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Software 'pirate' pleads guilty to charges

Unlikely to be sentenced to walk plank

A California man who operated a website selling millions of dollars of pirated software has pleaded guilty to two counts of criminal copyright infringement, the US DoJ (Department of Justice) said.

Nathan Peterson, 26, of Antelope Acres, California, pleaded guilty yesterday in US District Court for the Eastern District of Virginia in Alexandria. Peterson was owner of iBackups.net, "the largest for-profit software piracy site ever shut down by law enforcement," US Attorney Paul McNulty of the Eastern District of Virginia said in a statement.

Peterson faces a maximum sentence of 10 years in prison and a $500,000 (£284,000) fine. Sentencing is scheduled for 14 April 2006. Including restitution of $5.4m (£3.1m), the penalties may be the highest ever imposed on a software pirate, said the SIIA (Software & Information Industry Association). The trade group alerted the US FBI in 2003 of possible copyright violations at iBackups.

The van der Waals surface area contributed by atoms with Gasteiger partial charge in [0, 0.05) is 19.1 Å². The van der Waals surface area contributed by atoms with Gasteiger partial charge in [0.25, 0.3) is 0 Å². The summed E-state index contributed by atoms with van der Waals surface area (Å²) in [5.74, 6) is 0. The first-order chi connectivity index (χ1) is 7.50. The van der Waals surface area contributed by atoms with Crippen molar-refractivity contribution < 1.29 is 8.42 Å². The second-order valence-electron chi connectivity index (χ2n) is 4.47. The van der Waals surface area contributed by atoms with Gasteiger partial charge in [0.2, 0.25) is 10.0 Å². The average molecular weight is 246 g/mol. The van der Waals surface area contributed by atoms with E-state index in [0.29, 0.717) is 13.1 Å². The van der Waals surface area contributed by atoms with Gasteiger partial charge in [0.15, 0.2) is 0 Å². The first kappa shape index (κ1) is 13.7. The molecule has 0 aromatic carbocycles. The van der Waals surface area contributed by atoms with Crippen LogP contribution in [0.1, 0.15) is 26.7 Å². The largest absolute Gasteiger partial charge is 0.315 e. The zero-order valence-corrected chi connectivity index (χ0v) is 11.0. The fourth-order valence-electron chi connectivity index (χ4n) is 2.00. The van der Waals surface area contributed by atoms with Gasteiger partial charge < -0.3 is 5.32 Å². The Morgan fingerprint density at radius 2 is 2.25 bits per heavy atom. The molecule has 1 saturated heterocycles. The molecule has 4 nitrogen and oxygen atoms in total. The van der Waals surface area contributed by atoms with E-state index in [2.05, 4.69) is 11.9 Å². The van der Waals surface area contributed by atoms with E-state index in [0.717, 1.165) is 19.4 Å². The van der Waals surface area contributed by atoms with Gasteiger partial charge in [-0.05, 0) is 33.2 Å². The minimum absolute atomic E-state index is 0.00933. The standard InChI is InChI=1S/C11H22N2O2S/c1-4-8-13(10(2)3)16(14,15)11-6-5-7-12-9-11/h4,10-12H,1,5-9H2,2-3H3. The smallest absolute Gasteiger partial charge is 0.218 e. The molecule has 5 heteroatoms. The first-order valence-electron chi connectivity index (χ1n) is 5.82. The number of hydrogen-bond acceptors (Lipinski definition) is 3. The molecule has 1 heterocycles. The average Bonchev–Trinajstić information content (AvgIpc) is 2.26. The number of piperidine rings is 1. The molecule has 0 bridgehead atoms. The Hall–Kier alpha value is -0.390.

Peterson's website was responsible for close to $20m (£11.4m) taken away from software vendors, the DOJ said. Peterson told customers that software sold on iBackups was legal "backup software" to protect against computer crashes, SIIA said.

The iBackups site, distributing products via downloads or mail, sold software "substantially below" suggested retail prices from companies such as Adobe, Macromedia, Microsoft and Symantec, the DOJ said.

Law enforcement authorities shut down iBackups in February, and the site now tells visitors it was shuttered by the FBI and DOJ. The site started operating in 2003 and advertised its products over the Internet, SIIA said.

Peterson used iBackups to fund an "extravagant lifestyle," including purchases of multiple homes, cars and a boat, the DOJ said. The government seized numerous assets from Peterson, including a restored 1949 Mercury Coupe vehicle purchased for $44,000 (£25,000), a 2005 Dodge Ram, a 2003 Chevrolet Corvette, a 2004 Toyota Camry, a 2005 Toyota Corolla, and a 2006 Mercedes-Benz S-Class bought for $125,000 (£71,000).


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